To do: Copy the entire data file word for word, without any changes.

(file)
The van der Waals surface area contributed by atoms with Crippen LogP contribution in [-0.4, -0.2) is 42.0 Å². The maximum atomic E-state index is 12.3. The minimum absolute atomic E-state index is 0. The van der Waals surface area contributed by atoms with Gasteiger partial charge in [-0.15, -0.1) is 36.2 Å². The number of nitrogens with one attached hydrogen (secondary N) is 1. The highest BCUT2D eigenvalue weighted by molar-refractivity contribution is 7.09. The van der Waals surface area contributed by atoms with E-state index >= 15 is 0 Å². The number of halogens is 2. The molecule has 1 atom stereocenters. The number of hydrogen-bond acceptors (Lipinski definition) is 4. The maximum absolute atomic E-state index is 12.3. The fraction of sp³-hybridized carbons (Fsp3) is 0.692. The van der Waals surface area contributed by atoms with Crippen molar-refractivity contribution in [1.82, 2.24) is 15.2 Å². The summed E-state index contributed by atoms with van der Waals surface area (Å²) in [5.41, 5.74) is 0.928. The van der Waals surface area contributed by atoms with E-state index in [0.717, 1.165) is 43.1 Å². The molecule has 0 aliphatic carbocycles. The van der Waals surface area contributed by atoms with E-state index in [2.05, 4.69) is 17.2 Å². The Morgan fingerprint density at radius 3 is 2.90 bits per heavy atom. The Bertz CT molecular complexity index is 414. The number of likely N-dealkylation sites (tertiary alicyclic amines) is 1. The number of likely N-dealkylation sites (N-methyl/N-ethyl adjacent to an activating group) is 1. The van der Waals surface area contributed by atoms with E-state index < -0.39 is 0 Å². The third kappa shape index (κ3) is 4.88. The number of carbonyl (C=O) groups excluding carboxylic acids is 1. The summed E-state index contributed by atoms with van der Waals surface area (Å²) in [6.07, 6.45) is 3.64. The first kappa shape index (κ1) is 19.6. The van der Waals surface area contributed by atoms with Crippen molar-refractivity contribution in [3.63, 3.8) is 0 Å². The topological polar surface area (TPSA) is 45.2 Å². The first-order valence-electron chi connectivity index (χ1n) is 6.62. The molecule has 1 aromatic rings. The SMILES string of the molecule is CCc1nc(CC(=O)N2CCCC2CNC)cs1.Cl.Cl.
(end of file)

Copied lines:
The van der Waals surface area contributed by atoms with Crippen LogP contribution in [-0.4, -0.2) is 42.0 Å². The maximum atomic E-state index is 12.3. The minimum absolute atomic E-state index is 0. The van der Waals surface area contributed by atoms with Gasteiger partial charge in [-0.15, -0.1) is 36.2 Å². The number of nitrogens with one attached hydrogen (secondary N) is 1. The highest BCUT2D eigenvalue weighted by molar-refractivity contribution is 7.09. The van der Waals surface area contributed by atoms with E-state index >= 15 is 0 Å². The number of halogens is 2. The molecule has 1 atom stereocenters. The number of hydrogen-bond acceptors (Lipinski definition) is 4. The maximum absolute atomic E-state index is 12.3. The fraction of sp³-hybridized carbons (Fsp3) is 0.692. The van der Waals surface area contributed by atoms with Crippen molar-refractivity contribution in [1.82, 2.24) is 15.2 Å². The summed E-state index contributed by atoms with van der Waals surface area (Å²) in [5.41, 5.74) is 0.928. The van der Waals surface area contributed by atoms with E-state index in [0.717, 1.165) is 43.1 Å². The molecule has 0 aliphatic carbocycles. The van der Waals surface area contributed by atoms with E-state index in [2.05, 4.69) is 17.2 Å². The Morgan fingerprint density at radius 3 is 2.90 bits per heavy atom. The Bertz CT molecular complexity index is 414. The number of likely N-dealkylation sites (tertiary alicyclic amines) is 1. The number of likely N-dealkylation sites (N-methyl/N-ethyl adjacent to an activating group) is 1. The van der Waals surface area contributed by atoms with E-state index < -0.39 is 0 Å². The third kappa shape index (κ3) is 4.88. The number of carbonyl (C=O) groups excluding carboxylic acids is 1. The summed E-state index contributed by atoms with van der Waals surface area (Å²) in [6.07, 6.45) is 3.64. The first kappa shape index (κ1) is 19.6. The van der Waals surface area contributed by atoms with Crippen molar-refractivity contribution in [3.63, 3.8) is 0 Å². The topological polar surface area (TPSA) is 45.2 Å². The first-order valence-electron chi connectivity index (χ1n) is 6.62. The molecule has 1 aromatic rings. The SMILES string of the molecule is CCc1nc(CC(=O)N2CCCC2CNC)cs1.Cl.Cl.